Looking for helpful hints to give you a leg up on future interviews? John Lees is the man with the answers. An experienced careers coach with a background in recruiter training and assessment, and author of the best selling career advice book How to Get a Job You’ll Love, here he shares five keys to having a successful interview — from the recruiter’s perspective:
‘I’m not here to give your career a boost!
Too many job seekers believe that recruitment consultants or HR specialists are there to give you free career advice, or that they will only offer you a job if it moves you in the right direction. Think again. Agency recruiters are simply trying to fill a role before someone else does, and HR have their own internal clients to support. A recruitment consultant doesn’t usually have the answer to your career questions, but can give you good feedback about what the market is looking for.
‘I have given your CV less attention than my breakfast cereal packet!’
Too many people in the recruitment process are under-prepared. CVs and application forms are intrinsically uninteresting documents, and get little detailed attention unless something highly positive (or negative) stands out. Be prepared to give a two minute summary of what you’ve done, your skills, where you have made a difference, and what you are looking for when called for the interview. In other words, be prepared to give a 30 second elevator pitch: a precis of your CV.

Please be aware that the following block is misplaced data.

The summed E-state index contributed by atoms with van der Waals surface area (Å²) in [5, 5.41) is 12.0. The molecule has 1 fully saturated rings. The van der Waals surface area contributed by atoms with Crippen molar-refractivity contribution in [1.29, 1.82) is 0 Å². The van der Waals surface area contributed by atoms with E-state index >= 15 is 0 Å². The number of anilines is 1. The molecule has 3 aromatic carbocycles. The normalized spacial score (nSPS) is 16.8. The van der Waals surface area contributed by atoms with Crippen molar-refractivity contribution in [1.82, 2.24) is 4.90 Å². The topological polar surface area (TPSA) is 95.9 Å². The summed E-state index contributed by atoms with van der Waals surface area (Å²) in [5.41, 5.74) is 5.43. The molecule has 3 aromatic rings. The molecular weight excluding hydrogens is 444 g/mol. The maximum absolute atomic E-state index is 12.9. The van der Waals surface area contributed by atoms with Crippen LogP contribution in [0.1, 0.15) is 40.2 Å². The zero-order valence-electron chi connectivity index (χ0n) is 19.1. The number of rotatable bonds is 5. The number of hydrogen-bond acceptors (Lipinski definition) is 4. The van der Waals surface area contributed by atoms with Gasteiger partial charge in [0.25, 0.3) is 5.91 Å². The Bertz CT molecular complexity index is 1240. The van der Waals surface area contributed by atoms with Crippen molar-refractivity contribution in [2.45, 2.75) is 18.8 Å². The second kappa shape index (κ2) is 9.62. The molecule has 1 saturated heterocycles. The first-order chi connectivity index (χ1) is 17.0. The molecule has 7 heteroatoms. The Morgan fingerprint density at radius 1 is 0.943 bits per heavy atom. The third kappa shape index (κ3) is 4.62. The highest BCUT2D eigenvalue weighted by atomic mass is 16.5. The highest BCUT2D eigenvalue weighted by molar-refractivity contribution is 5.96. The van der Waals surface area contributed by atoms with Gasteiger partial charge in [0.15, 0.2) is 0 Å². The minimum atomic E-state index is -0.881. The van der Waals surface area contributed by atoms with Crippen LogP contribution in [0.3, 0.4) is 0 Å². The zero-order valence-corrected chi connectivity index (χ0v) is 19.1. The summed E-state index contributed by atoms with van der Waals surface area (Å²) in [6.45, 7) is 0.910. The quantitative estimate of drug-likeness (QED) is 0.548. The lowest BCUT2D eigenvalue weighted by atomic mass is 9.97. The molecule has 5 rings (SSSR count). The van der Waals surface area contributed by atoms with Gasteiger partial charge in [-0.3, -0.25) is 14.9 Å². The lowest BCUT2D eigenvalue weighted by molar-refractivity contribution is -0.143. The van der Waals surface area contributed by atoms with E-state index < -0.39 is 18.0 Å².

‘I don’t really understand the job I’m trying to find the right candidate for!’
Far too many external recruiters try to make selection decisions based on skimpy or out of date information. Job Descriptions often bear little relationship to the role itself. Where competencies are listed, often the interviewer has very little idea of exactly how they will be used in the workplace. Ask intelligent questions, but do your own homework about what the job entails. Before accepting a role, ask for a visit to spend time with prospective colleagues. Ask the killer question: ‘What exactly will I be doing most of the time in this job?’
‘We actually already have someone in mind (but we’re not going to let on!)’
Many apparently fair and open selection processes are anything but. Organisations often have someone lined up informally – someone who expects to get the job. This may be an internal candidate who has been waiting patiently for the role to come up. Find out by asking about recent appointments and how seriously the organisation is interested in appointing external candidates. Don’t always take an interview just for the practice — rejection still knocks you back.
‘Don’t bother asking for feedback!’
It’s rare to get meaningful, objective feedback. Organisations are too interested in protecting themselves against claims for unfair treatment. Worse, sometimes the feedback you are given is misleading and discouraging. Accept that you haven’t been appointed (why? – you will rarely know the real reason) and if you ask for feedback simply ask what you did well and where you could improve your interview performance in future.
~ See www.johnleescareers.com for a range of FREE tools and tips.